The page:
I’ve had two bikes stolen in my life. The first was some 8 years ago after learning that in Portland, a cable lock is not the impenetrable fortress that it is in Michigan. The second was after a long evening of Jameson shots. My champion drinking comrade and I thought her lock we were sharing was safely secured to both our frames parked outside Union Jacks. Upon returning, it turned out she’d managed to lock up only my wheel and her frame. My wheel was still there. The frame was long gone.
Both were saddening experiences, though neither bike had that much personality. I hadn’t figured out exactly what my preferred ride was yet anyways. I don’t think I’d even given either bike a name. Today, if I lost the Silver Surfer or Victoria, I’d be devastated.
After a theft, the first place people go is social media, announcing to the world the tragic injustice that’s befallen them, asking everyone to keep their eyes open in the very real hope somebody will get it back to them somehow. Comments rapidly accrue – offers of empathy, promises to watch for the bike, affirmations of the burning circles of hell awaiting the thief in question.
Among even the most passive people you know, nothing evokes hostility and bloodlust like the thought of a person stealing their bike. If you commute often, or especially if your bike is your sole mode of transport, the idea of losing that particular bicycle borders on the thought of losing a child. If somebody kidnapped your kid, most people would justify any means necessary to liberate them from their kidnapper. And apparently, if you live in a place like Portland where every-damn-body rides a bike they’ve given a Proper Name to, this vengeful rationale also applies to bicycle thieving. At least if you take Facebook comments literally.
The innernette is chock full of videos of bike thieves barely escaping with their lives after being caught in the act. You almost feel bad for the poor fool getting his ass stomped to the curb, but then you think, wait a minute, this piece of shit makes his living literally destroying happiness itself. When their job is robbing cyclists of that which they treasure most in this world, it’s no wonder somebody coined the motto ‘They Still Hang Bike Thieves In Wyoming‘.
In all seriousness, I’m not advocating beating up bike thieves, or even killing them. There’s been tons of creative vigilante bike rescues you’ve probably heard of – from strangers buying back a suspected stolen ride to heroic tales of peacefully detaining the bastard until law enforcement could arrive. There’ve been cases where surveillance cameras played a key roll in catching repeat offenders, perhaps the most satisfying of which involved revenge by paintball firing squad in what appears to be at least a partially un-staged act.
But let’s be honest. Most bike thieves never get caught. Most stolen bikes are never found. Your best chance – if the thing isn’t spotted by an upstanding citizen and wrangled back into your loving arms – is to call the cops and/or any local bike blogs that can help get the word out. If you do call up the fuzz to report it stolen, make sure you’ve got the serial number handy. If not, they won’t file a report. Most serial numbers are carved into your frame under the bottom bracket where the crankset connects. Write that number down, and do not lose it. If you’re as terrible as I am at keeping records, stick it in your wallet if you use a wallet. Or between the pages of your favorite book. Or in a day planner. If you can store it electronically, all the better. Hell, do all of the above, just in case.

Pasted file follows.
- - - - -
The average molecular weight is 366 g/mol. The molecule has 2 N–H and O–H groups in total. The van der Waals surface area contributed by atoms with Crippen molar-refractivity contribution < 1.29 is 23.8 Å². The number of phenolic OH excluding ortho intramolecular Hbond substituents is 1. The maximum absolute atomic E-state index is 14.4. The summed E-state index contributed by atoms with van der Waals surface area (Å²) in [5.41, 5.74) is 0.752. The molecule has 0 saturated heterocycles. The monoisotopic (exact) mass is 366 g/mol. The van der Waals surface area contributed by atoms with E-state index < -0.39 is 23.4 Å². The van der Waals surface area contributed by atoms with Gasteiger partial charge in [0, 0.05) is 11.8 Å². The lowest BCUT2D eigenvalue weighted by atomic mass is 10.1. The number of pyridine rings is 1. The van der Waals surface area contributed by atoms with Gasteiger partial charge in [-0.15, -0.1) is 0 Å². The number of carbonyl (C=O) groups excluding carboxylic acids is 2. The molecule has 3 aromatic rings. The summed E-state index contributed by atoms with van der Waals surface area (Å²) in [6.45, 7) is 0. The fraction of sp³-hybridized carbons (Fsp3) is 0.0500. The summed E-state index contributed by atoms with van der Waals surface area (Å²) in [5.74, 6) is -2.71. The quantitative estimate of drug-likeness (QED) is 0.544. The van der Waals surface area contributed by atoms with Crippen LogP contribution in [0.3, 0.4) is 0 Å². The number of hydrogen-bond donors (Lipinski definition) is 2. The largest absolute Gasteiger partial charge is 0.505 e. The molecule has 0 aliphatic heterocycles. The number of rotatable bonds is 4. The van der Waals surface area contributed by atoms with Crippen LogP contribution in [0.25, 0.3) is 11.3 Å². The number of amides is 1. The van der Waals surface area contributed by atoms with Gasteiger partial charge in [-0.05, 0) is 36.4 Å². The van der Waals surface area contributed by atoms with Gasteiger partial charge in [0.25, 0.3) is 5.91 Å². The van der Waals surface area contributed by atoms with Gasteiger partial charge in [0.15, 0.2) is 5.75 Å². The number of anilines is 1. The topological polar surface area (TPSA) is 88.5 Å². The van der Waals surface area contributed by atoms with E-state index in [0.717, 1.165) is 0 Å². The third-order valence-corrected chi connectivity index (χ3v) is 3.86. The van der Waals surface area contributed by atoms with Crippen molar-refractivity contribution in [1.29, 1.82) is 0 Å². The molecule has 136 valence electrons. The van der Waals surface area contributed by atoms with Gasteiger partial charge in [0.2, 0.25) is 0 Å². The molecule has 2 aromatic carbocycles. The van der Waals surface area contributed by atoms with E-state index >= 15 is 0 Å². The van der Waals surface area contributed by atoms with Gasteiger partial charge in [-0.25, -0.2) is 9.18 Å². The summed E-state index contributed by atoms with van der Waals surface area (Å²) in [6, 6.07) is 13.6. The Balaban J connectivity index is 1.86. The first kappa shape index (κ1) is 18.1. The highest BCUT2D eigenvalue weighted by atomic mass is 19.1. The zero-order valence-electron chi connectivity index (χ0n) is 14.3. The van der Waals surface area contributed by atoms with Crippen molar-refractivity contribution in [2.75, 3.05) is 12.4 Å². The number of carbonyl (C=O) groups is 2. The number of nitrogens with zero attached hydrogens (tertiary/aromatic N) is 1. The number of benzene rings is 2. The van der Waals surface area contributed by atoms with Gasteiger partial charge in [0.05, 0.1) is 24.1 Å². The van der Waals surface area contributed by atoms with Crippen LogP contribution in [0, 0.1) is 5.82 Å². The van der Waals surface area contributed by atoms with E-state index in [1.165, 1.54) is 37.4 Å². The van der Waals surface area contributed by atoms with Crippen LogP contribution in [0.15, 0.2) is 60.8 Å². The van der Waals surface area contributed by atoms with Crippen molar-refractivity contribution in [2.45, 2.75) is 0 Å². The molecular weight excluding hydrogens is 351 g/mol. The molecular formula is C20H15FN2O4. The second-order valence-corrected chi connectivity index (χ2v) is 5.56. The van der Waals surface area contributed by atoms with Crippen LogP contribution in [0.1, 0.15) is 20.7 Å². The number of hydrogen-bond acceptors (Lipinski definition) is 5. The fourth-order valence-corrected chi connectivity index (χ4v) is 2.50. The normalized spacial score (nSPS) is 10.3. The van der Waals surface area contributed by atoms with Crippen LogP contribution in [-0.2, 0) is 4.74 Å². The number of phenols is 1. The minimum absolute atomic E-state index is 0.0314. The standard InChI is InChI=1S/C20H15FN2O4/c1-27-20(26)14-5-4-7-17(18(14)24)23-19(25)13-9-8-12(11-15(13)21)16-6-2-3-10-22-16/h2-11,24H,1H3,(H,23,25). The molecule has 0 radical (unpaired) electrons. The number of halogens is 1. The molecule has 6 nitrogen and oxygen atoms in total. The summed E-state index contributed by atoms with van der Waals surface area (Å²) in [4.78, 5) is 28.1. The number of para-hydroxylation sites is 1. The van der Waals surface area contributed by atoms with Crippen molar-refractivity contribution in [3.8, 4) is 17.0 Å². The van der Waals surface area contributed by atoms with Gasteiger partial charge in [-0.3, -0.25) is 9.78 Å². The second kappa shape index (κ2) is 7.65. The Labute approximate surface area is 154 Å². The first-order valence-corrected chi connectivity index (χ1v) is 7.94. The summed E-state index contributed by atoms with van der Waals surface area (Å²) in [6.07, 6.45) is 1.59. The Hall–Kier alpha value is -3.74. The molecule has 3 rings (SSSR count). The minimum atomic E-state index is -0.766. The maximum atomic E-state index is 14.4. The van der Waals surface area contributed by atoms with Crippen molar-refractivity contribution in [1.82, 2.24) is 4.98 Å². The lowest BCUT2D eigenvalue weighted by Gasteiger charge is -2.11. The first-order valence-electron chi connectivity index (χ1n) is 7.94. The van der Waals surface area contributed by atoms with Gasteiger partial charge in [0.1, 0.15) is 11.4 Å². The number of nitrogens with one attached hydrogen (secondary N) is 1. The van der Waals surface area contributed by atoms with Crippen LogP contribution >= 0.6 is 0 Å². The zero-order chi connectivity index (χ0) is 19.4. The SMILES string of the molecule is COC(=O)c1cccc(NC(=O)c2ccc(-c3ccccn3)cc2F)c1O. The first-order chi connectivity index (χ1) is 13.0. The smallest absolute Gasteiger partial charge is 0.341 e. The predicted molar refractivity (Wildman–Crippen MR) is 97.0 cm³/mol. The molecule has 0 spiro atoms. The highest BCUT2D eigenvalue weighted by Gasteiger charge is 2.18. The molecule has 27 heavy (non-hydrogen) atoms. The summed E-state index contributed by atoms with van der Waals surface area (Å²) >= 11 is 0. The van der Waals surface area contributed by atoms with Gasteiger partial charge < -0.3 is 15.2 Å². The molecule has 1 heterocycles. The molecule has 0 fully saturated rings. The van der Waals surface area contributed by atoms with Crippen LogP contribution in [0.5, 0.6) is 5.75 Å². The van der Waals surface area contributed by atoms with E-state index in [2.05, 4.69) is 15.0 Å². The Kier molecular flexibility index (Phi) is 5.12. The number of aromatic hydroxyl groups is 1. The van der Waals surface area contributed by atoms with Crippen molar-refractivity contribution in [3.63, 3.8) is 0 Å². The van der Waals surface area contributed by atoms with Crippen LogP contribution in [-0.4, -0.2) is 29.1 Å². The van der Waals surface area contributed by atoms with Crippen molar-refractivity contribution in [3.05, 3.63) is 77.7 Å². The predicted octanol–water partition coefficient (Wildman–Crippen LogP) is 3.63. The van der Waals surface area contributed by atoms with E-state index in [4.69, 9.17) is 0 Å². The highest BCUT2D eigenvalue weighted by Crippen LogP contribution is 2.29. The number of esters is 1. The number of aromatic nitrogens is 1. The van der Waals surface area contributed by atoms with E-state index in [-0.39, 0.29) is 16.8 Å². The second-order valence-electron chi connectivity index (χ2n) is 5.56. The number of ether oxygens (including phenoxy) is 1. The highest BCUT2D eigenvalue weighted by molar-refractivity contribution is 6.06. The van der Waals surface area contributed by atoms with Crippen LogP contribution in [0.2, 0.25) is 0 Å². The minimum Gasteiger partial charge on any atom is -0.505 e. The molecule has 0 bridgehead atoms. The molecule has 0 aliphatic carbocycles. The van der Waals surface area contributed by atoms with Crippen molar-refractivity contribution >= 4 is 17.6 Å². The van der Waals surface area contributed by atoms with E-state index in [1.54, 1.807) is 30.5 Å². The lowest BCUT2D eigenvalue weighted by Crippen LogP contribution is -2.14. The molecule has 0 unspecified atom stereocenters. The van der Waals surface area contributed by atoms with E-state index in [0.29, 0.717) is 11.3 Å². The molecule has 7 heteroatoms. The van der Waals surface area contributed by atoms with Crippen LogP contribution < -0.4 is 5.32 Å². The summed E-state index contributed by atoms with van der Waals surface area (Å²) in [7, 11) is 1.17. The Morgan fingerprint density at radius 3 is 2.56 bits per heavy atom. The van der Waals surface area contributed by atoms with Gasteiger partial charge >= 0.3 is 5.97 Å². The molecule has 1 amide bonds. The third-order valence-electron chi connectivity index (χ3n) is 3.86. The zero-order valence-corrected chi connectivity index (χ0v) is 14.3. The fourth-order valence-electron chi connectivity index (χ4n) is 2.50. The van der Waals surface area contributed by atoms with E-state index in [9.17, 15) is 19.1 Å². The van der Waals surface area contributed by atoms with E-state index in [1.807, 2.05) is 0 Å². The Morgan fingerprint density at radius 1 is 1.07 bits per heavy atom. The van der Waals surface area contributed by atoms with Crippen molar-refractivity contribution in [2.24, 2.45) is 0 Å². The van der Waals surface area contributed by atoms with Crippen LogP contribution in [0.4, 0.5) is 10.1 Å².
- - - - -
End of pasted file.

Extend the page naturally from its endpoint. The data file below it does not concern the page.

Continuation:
Ultimately, the best thing is using locks that protect your bike from a kidnapping. U-locks are a must. I still see people getting away with cable locks saying, ‘I know, I know, I need something better.’ No honest bike shop should ever sell you a cable lock without a U-lock to use with it. Cables should only be used to secure wheels in tandem with a U-lock to secure the frame to a sturdy rack.
You’d better believe it! Courtesy: BikePortland.
Speaking of bike racks, make sure it is sturdy. Those old rusty racks held down with an odd number of bolts you can wiggle back and forth? Don’t lock to those. Those racks can be unbolted from the ground in seconds. Wiggly street signs can easily be pulled up out of the ground, too. Only lock to solid, city-installed racks whenever possible. They have bolts that can’t easily be removed without specialized wrenches only transit bureau employees carry.
This might all seem like no-brainer advice. For many it likely is. But thousands of bikes are stolen every week, and it really, really sucks to deal with that bullshit. Follow these guidelines and spare yourself from entering a world of pain. The common bike thief might be the lowest form of scum on planet earth, but they’re not worth killing. Just make it hard as balls for them to steal your ride. You and your sexy, sexy bicycle deserve to spend the rest of your long lives together!
See you in the streets.
PeeWee Herman meme courtesy The Church of Cycling.